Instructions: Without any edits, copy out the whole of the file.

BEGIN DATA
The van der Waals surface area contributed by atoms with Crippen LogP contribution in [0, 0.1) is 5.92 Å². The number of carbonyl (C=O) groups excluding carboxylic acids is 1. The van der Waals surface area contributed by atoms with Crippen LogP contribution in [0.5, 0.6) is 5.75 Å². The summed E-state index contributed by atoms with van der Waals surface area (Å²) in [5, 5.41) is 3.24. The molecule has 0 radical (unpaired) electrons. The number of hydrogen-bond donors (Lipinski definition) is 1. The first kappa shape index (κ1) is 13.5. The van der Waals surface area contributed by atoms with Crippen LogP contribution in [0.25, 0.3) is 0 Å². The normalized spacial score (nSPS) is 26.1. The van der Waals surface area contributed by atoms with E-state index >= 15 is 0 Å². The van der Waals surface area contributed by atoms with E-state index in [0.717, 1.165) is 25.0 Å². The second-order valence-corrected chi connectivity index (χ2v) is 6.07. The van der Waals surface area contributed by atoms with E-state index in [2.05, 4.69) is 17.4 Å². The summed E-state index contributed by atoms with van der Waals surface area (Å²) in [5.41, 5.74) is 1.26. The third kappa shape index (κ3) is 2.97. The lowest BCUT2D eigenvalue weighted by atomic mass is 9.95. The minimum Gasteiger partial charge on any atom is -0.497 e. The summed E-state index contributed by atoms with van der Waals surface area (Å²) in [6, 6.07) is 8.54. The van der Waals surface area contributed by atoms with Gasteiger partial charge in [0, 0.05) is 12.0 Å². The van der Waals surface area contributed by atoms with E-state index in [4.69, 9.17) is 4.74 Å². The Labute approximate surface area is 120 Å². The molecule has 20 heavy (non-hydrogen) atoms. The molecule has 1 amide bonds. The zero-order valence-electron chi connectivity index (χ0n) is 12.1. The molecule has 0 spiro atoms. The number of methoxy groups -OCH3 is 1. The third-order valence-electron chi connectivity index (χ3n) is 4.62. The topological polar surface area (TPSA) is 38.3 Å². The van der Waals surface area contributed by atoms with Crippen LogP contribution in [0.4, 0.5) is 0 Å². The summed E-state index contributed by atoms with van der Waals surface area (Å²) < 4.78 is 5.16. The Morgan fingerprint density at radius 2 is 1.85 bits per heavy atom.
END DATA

The van der Waals surface area contributed by atoms with Crippen LogP contribution in [0, 0.1) is 5.92 Å². The number of carbonyl (C=O) groups excluding carboxylic acids is 1. The van der Waals surface area contributed by atoms with Crippen LogP contribution in [0.5, 0.6) is 5.75 Å². The summed E-state index contributed by atoms with van der Waals surface area (Å²) in [5, 5.41) is 3.24. The molecule has 0 radical (unpaired) electrons. The number of hydrogen-bond donors (Lipinski definition) is 1. The first kappa shape index (κ1) is 13.5. The van der Waals surface area contributed by atoms with Crippen LogP contribution in [0.25, 0.3) is 0 Å². The normalized spacial score (nSPS) is 26.1. The van der Waals surface area contributed by atoms with E-state index >= 15 is 0 Å². The van der Waals surface area contributed by atoms with E-state index in [0.717, 1.165) is 25.0 Å². The second-order valence-corrected chi connectivity index (χ2v) is 6.07. The van der Waals surface area contributed by atoms with E-state index in [2.05, 4.69) is 17.4 Å². The summed E-state index contributed by atoms with van der Waals surface area (Å²) in [5.41, 5.74) is 1.26. The third kappa shape index (κ3) is 2.97. The lowest BCUT2D eigenvalue weighted by atomic mass is 9.95. The minimum Gasteiger partial charge on any atom is -0.497 e. The summed E-state index contributed by atoms with van der Waals surface area (Å²) in [6, 6.07) is 8.54. The van der Waals surface area contributed by atoms with Gasteiger partial charge in [0, 0.05) is 12.0 Å². The van der Waals surface area contributed by atoms with E-state index in [4.69, 9.17) is 4.74 Å². The Labute approximate surface area is 120 Å². The molecule has 20 heavy (non-hydrogen) atoms. The molecule has 1 amide bonds. The zero-order valence-electron chi connectivity index (χ0n) is 12.1. The molecule has 0 spiro atoms. The number of methoxy groups -OCH3 is 1. The third-order valence-electron chi connectivity index (χ3n) is 4.62. The topological polar surface area (TPSA) is 38.3 Å². The van der Waals surface area contributed by atoms with Crippen LogP contribution in [0.4, 0.5) is 0 Å². The summed E-state index contributed by atoms with van der Waals surface area (Å²) < 4.78 is 5.16. The Morgan fingerprint density at radius 2 is 1.85 bits per heavy atom.